The Black Caps folly

Published September 18, 2021
The writer is Dawn’s resident editor in Islamabad.
The writer is Dawn’s resident editor in Islamabad.

WHO knew gentle New Zealand harboured such villainous tendencies?

By pulling the plug on the cricket series with Pakistan, the team known as Black Caps has committed what can only be described politely as a cardinal sporting sin. Citing unnamed security threats at literally the last minute, the team is flying back leaving Pakistanis fuming at the shocking cancellation of the much-hyped tour. There is so much wrong — and worrying — about the entire sorry episode.

Nothing more so than the fact that no one in Pakistan has any idea what the so-called ‘threat’ is that prompted New Zealand to take this extreme step. Prime Minister Imran Khan’s call to his counterpart also seems to have yielded no result in terms of figuring out what went wrong. While New Zealand has the right to take the decision that it has, it has little right to keep Pakistan in the dark about the real reason why it opted to insult the hosts by just walking away. Something somewhere is not adding up.

The situation in the wake of the Taliban control of Afghanistan demands a careful mapping of the minefield that lies ahead.

But one thing sure is: the massive disappointment among Pakistanis and the powerful urge to vent it. Best to yield to the temptation. Let us take a day and get New Zealand and its Black Caps out of our system through verbal and written catharsis of the not-so-polite kind. Once done, we need to move on to the bigger and more important question:

What do we do now?

Here’s where the topic expands into a larger discussion on the danger symbolised by the Black Caps’ folly. It is easy to read more into this decision than one threat. But the situation at hand in the wake of the Taliban control of Afghanistan demands a very careful mapping of the minefield that lies in our path ahead.

Two aspects present themselves for scrutiny. The security one is linked directly to the clear and present danger from the Tehreek-e-Taliban Pakistan (TTP) and IS. Both these terror outfits have bared their fangs from across our western border, and the former has already claimed numerous murderous attacks on Pakistani soil since the Taliban took control of Afghanistan.

Read: Changing security paradigm?

The diplomatic aspect is centred on the very real threat of Pakistan’s scapegoating at the hands of the United States and its various allies. US Senate and congressional hearings in Washington, D.C. have already started to germinate toxicity against Pakistan and the Beltway echo chamber is also gradually reverberating with hazardous sentiments. These in turn are being amplified, or in turn fuelled by editorials and write-ups in right-wing publications advocating harsher measures against Pakistan, including a review of the IMF aid. US Secretary of State Antony Blinken’s remarks in this week’s hearings have confirmed that the Biden administration is in sync with this ominous mood in the US capital. Alarming as this may be, it loops back to the earlier question:

What do we do now?

After we are done cursing out New Zealand, the US, India and Ashraf Ghani, we may want to consider the following three questions and ask ourselves whether we have war-gamed these challenges and sculpted the requisite strategies:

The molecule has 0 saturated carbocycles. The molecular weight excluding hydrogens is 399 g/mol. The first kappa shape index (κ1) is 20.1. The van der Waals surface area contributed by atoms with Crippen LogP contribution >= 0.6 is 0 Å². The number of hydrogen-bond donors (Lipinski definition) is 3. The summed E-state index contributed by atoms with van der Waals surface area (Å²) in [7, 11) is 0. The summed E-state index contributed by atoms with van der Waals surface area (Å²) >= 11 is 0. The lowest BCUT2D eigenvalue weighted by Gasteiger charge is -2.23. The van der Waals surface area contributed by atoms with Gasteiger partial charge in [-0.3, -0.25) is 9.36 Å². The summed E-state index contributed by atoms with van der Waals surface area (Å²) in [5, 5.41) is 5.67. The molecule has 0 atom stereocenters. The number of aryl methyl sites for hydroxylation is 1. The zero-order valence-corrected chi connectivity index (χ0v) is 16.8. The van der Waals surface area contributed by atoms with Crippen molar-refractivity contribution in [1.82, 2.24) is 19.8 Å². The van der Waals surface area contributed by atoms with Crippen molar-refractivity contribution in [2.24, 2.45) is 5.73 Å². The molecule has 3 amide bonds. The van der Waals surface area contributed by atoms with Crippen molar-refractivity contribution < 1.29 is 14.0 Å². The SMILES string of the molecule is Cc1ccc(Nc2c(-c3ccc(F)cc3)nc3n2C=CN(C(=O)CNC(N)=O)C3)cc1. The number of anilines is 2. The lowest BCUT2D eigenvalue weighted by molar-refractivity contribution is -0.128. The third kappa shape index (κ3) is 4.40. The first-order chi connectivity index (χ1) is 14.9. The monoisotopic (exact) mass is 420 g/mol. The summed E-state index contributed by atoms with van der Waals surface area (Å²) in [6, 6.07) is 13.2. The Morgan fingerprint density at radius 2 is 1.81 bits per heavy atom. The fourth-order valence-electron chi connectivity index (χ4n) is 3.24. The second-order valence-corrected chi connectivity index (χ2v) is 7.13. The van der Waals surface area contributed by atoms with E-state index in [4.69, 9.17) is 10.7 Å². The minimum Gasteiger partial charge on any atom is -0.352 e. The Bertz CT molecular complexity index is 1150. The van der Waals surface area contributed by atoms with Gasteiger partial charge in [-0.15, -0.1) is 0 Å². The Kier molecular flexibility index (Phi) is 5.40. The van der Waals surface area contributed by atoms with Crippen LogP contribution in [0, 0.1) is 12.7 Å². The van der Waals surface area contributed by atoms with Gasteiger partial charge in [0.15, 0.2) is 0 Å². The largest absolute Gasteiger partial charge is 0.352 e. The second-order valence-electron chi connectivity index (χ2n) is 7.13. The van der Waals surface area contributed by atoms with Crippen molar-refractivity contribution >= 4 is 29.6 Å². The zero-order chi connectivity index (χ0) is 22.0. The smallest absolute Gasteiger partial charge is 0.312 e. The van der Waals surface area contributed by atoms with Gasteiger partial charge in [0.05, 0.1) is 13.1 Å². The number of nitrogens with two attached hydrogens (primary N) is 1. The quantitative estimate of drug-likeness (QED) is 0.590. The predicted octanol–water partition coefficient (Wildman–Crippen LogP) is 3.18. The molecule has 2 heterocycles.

1. What are we going to do about the TTP? President Arif Alvi and Foreign Minister Shah Mahmood Qureshi have already dangled the prospect of the government declaring an amnesty for the TTP if the group relents and accepts the paramountcy of the Pakistani Constitution. The way that the government appears to be going about it is patently wrong. If the state is mulling this extreme option — and mulling so is fine in and of itself — then it must open this up to a wider debate. The TTP has bathed our society in blood, and it cannot be absolved of its crimes through surreptitious decisions behind closed doors. Throw open the debate in parliament, let the political parties argue for and against the option, allow the media and civil society to thrash out the pros and cons — then, and only then, make a decision that is backed by public opinion. Or, if not this, then fight to the finish.

  2. How do we fight to the finish? The TTP is based in Afghanistan and the Taliban are not going to be able to do much to rein it in. Focusing on building our defences on the border, ratcheting up counterterrorism measures at home and beefing up security at key places and around key personnel — these are all defensive measures that harken back to the pre-APS days. We paid a price for this strategy. Only when this defensive approach was substituted with an offensive one did we break the back of terrorism. But how do we break its back again when it draws strength and sustenance from a foreign soil? If the fight is not taken to the TTP, the threat will never be eradicated. Do we have a strategy?

  3. How do we stave of scapegoating? Pakistan has done well to coordinate diplomatic efforts with regional countries, and especially the ones that border Afghanistan. But the threat of scapegoating is from the US and its Western allies, which means the main thrust of our diplomatic offensive needs to pivot that way. Has it? The evidence is scant. We need to be on the IMF programme. We need to be off the FATF grey list. Playing the victim is a non-starter in terms of outcome-oriented effectiveness. Deep engagement with Washington at this crucial moment in a bid to reverse the rising tide of antagonism is the only real option. But what kind of engagement? And at what level? The government really needs to kick-start its strategy into higher gear. That is, of course, if it has one.

Meanwhile, let’s vent on the Black Caps.

The writer is Dawn’s resident editor in Islamabad.


Published in Dawn, September 18th, 2021



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